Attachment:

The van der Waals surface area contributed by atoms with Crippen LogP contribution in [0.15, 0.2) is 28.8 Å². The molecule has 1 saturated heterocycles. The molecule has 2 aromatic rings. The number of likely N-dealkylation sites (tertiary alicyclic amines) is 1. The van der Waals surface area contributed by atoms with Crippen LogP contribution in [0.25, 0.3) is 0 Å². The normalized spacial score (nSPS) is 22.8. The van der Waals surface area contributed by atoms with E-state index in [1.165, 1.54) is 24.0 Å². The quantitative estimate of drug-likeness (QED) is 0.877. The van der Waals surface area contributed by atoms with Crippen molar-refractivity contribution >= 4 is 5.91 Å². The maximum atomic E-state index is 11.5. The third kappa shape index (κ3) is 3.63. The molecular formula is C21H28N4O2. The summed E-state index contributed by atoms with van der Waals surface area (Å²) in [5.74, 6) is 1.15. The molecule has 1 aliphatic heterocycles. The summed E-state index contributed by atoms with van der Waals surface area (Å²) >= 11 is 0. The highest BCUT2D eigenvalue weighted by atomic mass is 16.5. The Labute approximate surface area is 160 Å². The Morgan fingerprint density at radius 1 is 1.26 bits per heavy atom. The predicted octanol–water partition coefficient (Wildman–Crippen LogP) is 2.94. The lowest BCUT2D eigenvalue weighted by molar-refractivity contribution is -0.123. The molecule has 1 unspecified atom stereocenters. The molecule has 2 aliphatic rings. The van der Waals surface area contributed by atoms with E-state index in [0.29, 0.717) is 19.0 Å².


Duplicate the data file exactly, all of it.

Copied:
The van der Waals surface area contributed by atoms with Crippen LogP contribution in [0.15, 0.2) is 28.8 Å². The molecule has 1 saturated heterocycles. The molecule has 2 aromatic rings. The number of likely N-dealkylation sites (tertiary alicyclic amines) is 1. The van der Waals surface area contributed by atoms with Crippen LogP contribution in [0.25, 0.3) is 0 Å². The normalized spacial score (nSPS) is 22.8. The van der Waals surface area contributed by atoms with E-state index in [1.165, 1.54) is 24.0 Å². The quantitative estimate of drug-likeness (QED) is 0.877. The van der Waals surface area contributed by atoms with Crippen molar-refractivity contribution >= 4 is 5.91 Å². The maximum atomic E-state index is 11.5. The third kappa shape index (κ3) is 3.63. The molecular formula is C21H28N4O2. The summed E-state index contributed by atoms with van der Waals surface area (Å²) in [5.74, 6) is 1.15. The molecule has 1 aliphatic heterocycles. The summed E-state index contributed by atoms with van der Waals surface area (Å²) >= 11 is 0. The highest BCUT2D eigenvalue weighted by atomic mass is 16.5. The Labute approximate surface area is 160 Å². The Morgan fingerprint density at radius 1 is 1.26 bits per heavy atom. The predicted octanol–water partition coefficient (Wildman–Crippen LogP) is 2.94. The lowest BCUT2D eigenvalue weighted by molar-refractivity contribution is -0.123. The molecule has 1 unspecified atom stereocenters. The molecule has 2 aliphatic rings. The van der Waals surface area contributed by atoms with E-state index in [0.29, 0.717) is 19.0 Å².